The strikes victimised students far more than management or UUK - we must show an awareness of this

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Comment Editor, Ed Southgate, looks back at the strike action and the effects that are currently being felt by students, arguing that the student body are the ones that have felt the impact far more than Senior Management or UUK.

In a previous article, I mentioned how we are all getting a little tired of the strikes, of discussion about the strikes, and of the effects of the strikes. Unfortunately, because the continuation of the strikes is still undecided and the effects of the strikes are being increasingly felt, discussion about them from me must continue.

Previous dialogue about the strike action whilst it was on revolved around three things;

  1. The lack of tuition students were receiving, thus impacting their education
  2. Whether it was right or not to cross the picket line
  3. That the strikes were a sign to senior management and Universities UK (UUK) that our lecturers would not accept potential cuts to their pension

What our dialogue, at least on this campus, missed out was the crucial question of who the strikes would impact the most. The purpose of the strikes was of course to send a message to senior management and to UUK; to send that message, the impact of the strikes must pressumably have been intended to be directed towards them. The countless emails from lecturers apologising for being on strike, and the countless emails from Student Support Offices telling us that no one wants the strikes to adversely effect students too much would certainly imply students were not the intentional targets.

It is the students who are suffering the most

However, now that the effects of the action are slowly being felt, and that we are receiving so little support through it, it is clear that management were not the most affected. UUK were also not the most affected. It is the students who are suffering the most.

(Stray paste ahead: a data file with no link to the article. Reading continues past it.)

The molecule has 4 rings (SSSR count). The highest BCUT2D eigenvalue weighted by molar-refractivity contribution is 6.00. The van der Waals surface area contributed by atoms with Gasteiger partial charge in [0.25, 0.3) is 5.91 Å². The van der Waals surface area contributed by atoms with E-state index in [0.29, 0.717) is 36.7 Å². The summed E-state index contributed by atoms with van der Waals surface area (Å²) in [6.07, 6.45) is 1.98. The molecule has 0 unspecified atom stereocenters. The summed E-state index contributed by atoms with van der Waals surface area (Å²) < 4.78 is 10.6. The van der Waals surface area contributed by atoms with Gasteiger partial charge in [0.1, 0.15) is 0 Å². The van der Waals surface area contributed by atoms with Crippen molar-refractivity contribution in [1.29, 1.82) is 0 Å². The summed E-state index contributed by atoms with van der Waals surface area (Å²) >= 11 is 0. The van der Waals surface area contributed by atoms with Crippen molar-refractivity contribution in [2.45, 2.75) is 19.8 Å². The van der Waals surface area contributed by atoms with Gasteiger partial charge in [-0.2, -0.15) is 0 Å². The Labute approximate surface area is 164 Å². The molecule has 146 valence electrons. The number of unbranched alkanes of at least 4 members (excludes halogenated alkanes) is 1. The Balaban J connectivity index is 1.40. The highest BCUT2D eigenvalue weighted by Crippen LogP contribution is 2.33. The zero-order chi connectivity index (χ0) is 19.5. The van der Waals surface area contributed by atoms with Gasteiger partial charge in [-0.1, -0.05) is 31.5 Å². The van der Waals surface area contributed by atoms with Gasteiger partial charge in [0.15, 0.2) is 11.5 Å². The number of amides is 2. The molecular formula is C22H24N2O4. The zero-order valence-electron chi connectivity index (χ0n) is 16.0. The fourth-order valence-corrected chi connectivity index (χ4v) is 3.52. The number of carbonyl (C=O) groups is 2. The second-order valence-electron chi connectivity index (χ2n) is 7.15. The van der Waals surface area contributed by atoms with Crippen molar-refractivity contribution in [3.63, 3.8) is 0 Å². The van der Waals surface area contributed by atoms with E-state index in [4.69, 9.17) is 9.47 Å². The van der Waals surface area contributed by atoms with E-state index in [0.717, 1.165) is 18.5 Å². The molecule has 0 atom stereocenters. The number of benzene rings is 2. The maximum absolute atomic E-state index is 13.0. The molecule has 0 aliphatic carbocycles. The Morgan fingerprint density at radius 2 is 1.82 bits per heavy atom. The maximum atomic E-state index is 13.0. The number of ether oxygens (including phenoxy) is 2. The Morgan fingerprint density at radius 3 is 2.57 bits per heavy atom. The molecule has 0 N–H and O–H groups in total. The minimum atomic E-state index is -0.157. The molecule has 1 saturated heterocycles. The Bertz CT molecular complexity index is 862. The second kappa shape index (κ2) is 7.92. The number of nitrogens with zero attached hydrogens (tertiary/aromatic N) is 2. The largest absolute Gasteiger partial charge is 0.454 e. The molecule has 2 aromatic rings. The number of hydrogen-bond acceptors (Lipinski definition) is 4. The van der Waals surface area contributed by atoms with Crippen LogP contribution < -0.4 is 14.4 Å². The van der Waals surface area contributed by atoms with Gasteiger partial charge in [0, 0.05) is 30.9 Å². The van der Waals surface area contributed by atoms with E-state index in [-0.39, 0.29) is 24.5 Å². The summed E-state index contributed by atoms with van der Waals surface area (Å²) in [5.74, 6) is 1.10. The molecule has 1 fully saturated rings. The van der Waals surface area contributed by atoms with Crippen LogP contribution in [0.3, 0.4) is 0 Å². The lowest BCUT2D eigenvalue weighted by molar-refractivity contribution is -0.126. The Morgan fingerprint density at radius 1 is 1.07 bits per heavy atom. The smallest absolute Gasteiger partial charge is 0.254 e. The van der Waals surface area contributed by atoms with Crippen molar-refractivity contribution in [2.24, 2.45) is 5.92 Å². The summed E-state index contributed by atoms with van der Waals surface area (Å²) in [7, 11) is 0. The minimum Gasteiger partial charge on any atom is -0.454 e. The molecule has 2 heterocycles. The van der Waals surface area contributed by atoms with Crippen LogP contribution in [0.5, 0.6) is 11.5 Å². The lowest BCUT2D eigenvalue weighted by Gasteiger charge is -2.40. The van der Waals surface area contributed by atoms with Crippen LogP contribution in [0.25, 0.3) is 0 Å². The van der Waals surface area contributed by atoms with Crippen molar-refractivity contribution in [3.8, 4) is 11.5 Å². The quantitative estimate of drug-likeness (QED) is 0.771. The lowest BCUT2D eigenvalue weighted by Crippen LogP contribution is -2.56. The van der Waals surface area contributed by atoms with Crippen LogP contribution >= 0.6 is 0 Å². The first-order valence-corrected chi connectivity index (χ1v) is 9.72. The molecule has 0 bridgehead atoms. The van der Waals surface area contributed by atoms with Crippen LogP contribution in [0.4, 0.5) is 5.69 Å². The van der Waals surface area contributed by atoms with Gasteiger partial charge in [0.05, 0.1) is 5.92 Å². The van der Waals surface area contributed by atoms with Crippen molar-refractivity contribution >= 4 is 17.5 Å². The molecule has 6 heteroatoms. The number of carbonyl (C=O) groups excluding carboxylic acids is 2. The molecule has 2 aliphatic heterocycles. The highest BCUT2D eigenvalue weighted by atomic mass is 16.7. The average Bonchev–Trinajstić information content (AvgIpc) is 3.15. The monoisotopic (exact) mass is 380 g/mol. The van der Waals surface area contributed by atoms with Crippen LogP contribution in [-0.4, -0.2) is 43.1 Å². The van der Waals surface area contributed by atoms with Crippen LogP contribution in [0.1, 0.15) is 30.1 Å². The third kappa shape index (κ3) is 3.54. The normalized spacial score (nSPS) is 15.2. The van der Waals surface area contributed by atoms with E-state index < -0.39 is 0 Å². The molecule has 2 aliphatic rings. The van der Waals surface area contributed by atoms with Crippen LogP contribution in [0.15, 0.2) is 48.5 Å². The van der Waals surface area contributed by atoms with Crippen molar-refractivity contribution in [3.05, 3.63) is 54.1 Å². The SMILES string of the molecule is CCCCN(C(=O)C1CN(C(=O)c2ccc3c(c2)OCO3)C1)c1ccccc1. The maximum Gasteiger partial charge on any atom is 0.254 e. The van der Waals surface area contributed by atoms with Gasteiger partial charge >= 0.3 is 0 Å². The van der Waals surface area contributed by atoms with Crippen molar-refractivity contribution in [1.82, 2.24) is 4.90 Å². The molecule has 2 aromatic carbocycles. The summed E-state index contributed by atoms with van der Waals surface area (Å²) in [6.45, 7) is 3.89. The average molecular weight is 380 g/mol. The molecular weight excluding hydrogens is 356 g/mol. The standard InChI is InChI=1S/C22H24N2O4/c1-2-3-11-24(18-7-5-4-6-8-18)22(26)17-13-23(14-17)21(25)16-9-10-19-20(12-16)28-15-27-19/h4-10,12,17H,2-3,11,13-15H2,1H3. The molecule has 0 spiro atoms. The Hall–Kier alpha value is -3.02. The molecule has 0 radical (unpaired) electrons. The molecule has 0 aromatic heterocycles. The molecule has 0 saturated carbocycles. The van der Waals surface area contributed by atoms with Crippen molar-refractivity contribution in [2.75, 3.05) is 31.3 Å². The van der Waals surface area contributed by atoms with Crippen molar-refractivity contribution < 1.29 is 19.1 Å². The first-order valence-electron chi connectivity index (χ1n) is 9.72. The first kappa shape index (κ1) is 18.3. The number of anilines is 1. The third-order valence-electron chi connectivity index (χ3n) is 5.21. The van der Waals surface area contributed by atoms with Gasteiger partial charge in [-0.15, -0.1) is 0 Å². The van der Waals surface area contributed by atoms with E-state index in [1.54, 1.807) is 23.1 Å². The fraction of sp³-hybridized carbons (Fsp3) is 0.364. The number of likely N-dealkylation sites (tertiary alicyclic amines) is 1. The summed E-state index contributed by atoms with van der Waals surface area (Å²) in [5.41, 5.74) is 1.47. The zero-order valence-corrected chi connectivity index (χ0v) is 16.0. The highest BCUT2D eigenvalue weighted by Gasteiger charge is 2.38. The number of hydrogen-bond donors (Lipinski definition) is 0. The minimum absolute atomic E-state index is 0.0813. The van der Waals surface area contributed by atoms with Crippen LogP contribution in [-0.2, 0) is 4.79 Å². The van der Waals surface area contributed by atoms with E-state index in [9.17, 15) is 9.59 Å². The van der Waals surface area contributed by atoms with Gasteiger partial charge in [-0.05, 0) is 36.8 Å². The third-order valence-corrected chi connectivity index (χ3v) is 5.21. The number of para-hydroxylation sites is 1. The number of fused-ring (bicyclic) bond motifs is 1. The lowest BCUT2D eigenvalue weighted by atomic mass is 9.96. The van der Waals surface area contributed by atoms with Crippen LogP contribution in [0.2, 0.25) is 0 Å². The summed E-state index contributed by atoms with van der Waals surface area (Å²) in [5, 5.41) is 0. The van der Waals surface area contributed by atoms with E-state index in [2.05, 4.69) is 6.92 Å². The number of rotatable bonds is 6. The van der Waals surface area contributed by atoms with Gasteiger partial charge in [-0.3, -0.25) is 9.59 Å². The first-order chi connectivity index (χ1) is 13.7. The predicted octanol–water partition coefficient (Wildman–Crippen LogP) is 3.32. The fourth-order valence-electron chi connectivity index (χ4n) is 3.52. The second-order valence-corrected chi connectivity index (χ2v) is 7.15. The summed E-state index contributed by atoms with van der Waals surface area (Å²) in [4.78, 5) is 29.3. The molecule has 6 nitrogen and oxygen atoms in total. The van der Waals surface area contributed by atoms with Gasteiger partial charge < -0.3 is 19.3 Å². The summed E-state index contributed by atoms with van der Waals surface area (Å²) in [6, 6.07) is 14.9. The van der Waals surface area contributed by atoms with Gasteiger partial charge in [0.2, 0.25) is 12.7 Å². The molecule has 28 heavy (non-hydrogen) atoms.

We have suffered in almost every sense; economically, academically, and socially. We have had the economic arguments over what should happen to our lost tuition fees too often, and from where I am standing the decision to invest it back into student services is a grand conclusion to that matter. However, we are still losing out academically and socially.

I have detailed in a previous article the woeful organisation and communication we have faced from the HUMs office. To reiterate, we were told we would have no extensions. We were then teased with the possibility of extensions, and were told we would hear the next day. We did not have clarification until a week letter, and even this was not from an email to all students but from a new submission schedule uploaded onto Blackboard (that the office did not notify us of). And now we finally have some extensions. How on earth they have had the nerve to say they care about the impact the strikes have had on us, when they so willfully have been this disorganised and caused us so much extra and unnecessary stress is beyond me.

To top that off, before we had these extensions and when I had four deadlines worryingly close together, I emailed a tutor in advance for some reccommended reading so I could get ahead (you know, like we are encouraged to do in terms of managing our time when we have deadlines). I did not get a response for 17 days. Having spoken to that tutor, I now have a better understanding as to why there was such a delay, but one would still think that if there was a serious effort for the aftermath of the strikes not to impact our studies there may have been a little more effort to reply sooner, as such a delay could have really impacted my essay preparation were our deadlines not extended. All of my other tutors have managed to reply to me in good time, so it is still disheartening that this one did not.